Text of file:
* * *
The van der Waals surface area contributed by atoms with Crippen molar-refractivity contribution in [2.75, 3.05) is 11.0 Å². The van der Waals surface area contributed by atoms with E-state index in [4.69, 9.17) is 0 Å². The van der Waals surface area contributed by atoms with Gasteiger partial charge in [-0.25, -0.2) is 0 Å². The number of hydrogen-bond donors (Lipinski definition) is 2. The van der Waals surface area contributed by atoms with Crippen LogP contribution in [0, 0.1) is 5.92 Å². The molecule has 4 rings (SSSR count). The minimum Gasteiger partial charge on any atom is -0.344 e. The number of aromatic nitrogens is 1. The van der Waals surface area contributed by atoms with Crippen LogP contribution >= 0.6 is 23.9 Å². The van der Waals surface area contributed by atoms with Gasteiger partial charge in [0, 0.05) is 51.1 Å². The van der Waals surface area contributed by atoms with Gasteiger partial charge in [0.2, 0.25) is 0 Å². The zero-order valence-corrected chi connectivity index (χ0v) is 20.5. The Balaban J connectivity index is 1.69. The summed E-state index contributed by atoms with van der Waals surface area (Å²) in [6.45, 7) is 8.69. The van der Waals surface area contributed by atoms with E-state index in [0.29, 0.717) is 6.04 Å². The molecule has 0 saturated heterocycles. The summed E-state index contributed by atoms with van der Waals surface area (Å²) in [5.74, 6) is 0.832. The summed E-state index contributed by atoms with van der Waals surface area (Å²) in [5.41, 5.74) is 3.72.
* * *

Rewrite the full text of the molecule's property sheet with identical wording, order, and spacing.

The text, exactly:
The van der Waals surface area contributed by atoms with Crippen molar-refractivity contribution in [2.75, 3.05) is 11.0 Å². The van der Waals surface area contributed by atoms with E-state index in [4.69, 9.17) is 0 Å². The van der Waals surface area contributed by atoms with Gasteiger partial charge in [-0.25, -0.2) is 0 Å². The number of hydrogen-bond donors (Lipinski definition) is 2. The van der Waals surface area contributed by atoms with Crippen LogP contribution in [0, 0.1) is 5.92 Å². The molecule has 4 rings (SSSR count). The minimum Gasteiger partial charge on any atom is -0.344 e. The number of aromatic nitrogens is 1. The van der Waals surface area contributed by atoms with Crippen LogP contribution >= 0.6 is 23.9 Å². The van der Waals surface area contributed by atoms with Gasteiger partial charge in [0, 0.05) is 51.1 Å². The van der Waals surface area contributed by atoms with Gasteiger partial charge in [0.2, 0.25) is 0 Å². The zero-order valence-corrected chi connectivity index (χ0v) is 20.5. The Balaban J connectivity index is 1.69. The summed E-state index contributed by atoms with van der Waals surface area (Å²) in [6.45, 7) is 8.69. The van der Waals surface area contributed by atoms with E-state index in [0.29, 0.717) is 6.04 Å². The molecule has 0 saturated heterocycles. The summed E-state index contributed by atoms with van der Waals surface area (Å²) in [5.74, 6) is 0.832. The summed E-state index contributed by atoms with van der Waals surface area (Å²) in [5.41, 5.74) is 3.72.